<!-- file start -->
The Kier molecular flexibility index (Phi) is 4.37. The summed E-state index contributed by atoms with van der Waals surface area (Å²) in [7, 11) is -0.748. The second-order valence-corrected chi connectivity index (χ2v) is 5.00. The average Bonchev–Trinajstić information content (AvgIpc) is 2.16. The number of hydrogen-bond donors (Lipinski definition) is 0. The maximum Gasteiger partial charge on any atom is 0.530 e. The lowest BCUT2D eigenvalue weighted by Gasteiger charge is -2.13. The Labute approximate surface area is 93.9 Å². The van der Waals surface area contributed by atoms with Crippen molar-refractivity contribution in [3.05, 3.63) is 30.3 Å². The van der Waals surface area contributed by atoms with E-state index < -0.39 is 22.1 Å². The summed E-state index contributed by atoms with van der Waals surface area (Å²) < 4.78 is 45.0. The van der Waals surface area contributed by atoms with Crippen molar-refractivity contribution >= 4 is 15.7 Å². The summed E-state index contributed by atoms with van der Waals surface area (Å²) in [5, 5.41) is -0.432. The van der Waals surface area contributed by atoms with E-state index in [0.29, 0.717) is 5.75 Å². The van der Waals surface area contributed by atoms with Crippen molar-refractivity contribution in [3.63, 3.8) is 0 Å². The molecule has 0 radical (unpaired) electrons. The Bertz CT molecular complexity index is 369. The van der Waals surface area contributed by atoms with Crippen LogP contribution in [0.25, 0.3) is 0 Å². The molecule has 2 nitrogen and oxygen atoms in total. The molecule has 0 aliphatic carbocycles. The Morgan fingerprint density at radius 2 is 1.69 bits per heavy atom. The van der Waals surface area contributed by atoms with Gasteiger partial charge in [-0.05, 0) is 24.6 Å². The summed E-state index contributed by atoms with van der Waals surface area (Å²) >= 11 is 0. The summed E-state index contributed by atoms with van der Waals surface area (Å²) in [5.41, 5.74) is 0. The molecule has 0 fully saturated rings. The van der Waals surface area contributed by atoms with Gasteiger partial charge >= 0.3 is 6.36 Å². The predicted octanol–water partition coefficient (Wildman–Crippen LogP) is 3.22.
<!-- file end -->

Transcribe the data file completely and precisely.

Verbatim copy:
The Kier molecular flexibility index (Phi) is 4.37. The summed E-state index contributed by atoms with van der Waals surface area (Å²) in [7, 11) is -0.748. The second-order valence-corrected chi connectivity index (χ2v) is 5.00. The average Bonchev–Trinajstić information content (AvgIpc) is 2.16. The number of hydrogen-bond donors (Lipinski definition) is 0. The maximum Gasteiger partial charge on any atom is 0.530 e. The lowest BCUT2D eigenvalue weighted by Gasteiger charge is -2.13. The Labute approximate surface area is 93.9 Å². The van der Waals surface area contributed by atoms with Crippen molar-refractivity contribution in [3.05, 3.63) is 30.3 Å². The van der Waals surface area contributed by atoms with E-state index < -0.39 is 22.1 Å². The summed E-state index contributed by atoms with van der Waals surface area (Å²) < 4.78 is 45.0. The van der Waals surface area contributed by atoms with Crippen molar-refractivity contribution >= 4 is 15.7 Å². The summed E-state index contributed by atoms with van der Waals surface area (Å²) in [5, 5.41) is -0.432. The van der Waals surface area contributed by atoms with E-state index in [0.29, 0.717) is 5.75 Å². The van der Waals surface area contributed by atoms with Crippen molar-refractivity contribution in [3.63, 3.8) is 0 Å². The molecule has 0 radical (unpaired) electrons. The Bertz CT molecular complexity index is 369. The van der Waals surface area contributed by atoms with Crippen LogP contribution in [0.25, 0.3) is 0 Å². The molecule has 2 nitrogen and oxygen atoms in total. The molecule has 0 aliphatic carbocycles. The Morgan fingerprint density at radius 2 is 1.69 bits per heavy atom. The van der Waals surface area contributed by atoms with Gasteiger partial charge in [-0.05, 0) is 24.6 Å². The summed E-state index contributed by atoms with van der Waals surface area (Å²) >= 11 is 0. The summed E-state index contributed by atoms with van der Waals surface area (Å²) in [5.41, 5.74) is 0. The molecule has 0 fully saturated rings. The van der Waals surface area contributed by atoms with Gasteiger partial charge >= 0.3 is 6.36 Å². The predicted octanol–water partition coefficient (Wildman–Crippen LogP) is 3.22.